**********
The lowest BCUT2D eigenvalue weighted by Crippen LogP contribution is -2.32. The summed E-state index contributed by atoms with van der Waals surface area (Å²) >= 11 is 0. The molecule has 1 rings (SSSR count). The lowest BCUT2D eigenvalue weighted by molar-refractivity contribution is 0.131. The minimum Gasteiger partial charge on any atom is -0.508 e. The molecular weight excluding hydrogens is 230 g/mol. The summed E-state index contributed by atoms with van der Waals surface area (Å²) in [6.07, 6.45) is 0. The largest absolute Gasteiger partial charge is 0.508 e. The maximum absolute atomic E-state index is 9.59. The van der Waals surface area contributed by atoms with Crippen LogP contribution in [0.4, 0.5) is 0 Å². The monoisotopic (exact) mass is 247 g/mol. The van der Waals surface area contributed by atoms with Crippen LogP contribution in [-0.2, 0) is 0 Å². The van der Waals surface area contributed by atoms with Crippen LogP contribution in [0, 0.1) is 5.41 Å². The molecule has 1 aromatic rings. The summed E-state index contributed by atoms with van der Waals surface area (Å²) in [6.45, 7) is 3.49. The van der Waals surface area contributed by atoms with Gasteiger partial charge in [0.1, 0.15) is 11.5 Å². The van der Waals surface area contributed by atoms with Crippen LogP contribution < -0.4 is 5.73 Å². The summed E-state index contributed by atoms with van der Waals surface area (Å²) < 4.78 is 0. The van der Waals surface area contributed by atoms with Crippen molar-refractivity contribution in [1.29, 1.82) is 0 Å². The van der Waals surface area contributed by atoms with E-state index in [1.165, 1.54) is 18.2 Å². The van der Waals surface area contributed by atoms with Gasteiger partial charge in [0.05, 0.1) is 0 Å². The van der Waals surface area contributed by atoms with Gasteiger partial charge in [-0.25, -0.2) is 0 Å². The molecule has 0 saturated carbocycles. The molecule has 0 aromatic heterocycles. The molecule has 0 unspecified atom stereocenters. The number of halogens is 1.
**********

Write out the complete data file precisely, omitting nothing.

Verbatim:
The lowest BCUT2D eigenvalue weighted by Crippen LogP contribution is -2.32. The summed E-state index contributed by atoms with van der Waals surface area (Å²) >= 11 is 0. The molecule has 1 rings (SSSR count). The lowest BCUT2D eigenvalue weighted by molar-refractivity contribution is 0.131. The minimum Gasteiger partial charge on any atom is -0.508 e. The molecular weight excluding hydrogens is 230 g/mol. The summed E-state index contributed by atoms with van der Waals surface area (Å²) in [6.07, 6.45) is 0. The largest absolute Gasteiger partial charge is 0.508 e. The maximum absolute atomic E-state index is 9.59. The van der Waals surface area contributed by atoms with Crippen LogP contribution in [0.4, 0.5) is 0 Å². The monoisotopic (exact) mass is 247 g/mol. The van der Waals surface area contributed by atoms with Crippen LogP contribution in [-0.2, 0) is 0 Å². The van der Waals surface area contributed by atoms with Crippen LogP contribution in [0, 0.1) is 5.41 Å². The molecule has 1 aromatic rings. The summed E-state index contributed by atoms with van der Waals surface area (Å²) in [6.45, 7) is 3.49. The van der Waals surface area contributed by atoms with Gasteiger partial charge in [0.1, 0.15) is 11.5 Å². The van der Waals surface area contributed by atoms with Crippen LogP contribution < -0.4 is 5.73 Å². The summed E-state index contributed by atoms with van der Waals surface area (Å²) < 4.78 is 0. The van der Waals surface area contributed by atoms with Crippen molar-refractivity contribution in [1.29, 1.82) is 0 Å². The van der Waals surface area contributed by atoms with E-state index in [1.165, 1.54) is 18.2 Å². The van der Waals surface area contributed by atoms with Gasteiger partial charge in [0.05, 0.1) is 0 Å². The van der Waals surface area contributed by atoms with Gasteiger partial charge in [-0.25, -0.2) is 0 Å². The molecule has 0 saturated carbocycles. The molecule has 0 aromatic heterocycles. The molecule has 0 unspecified atom stereocenters. The number of halogens is 1.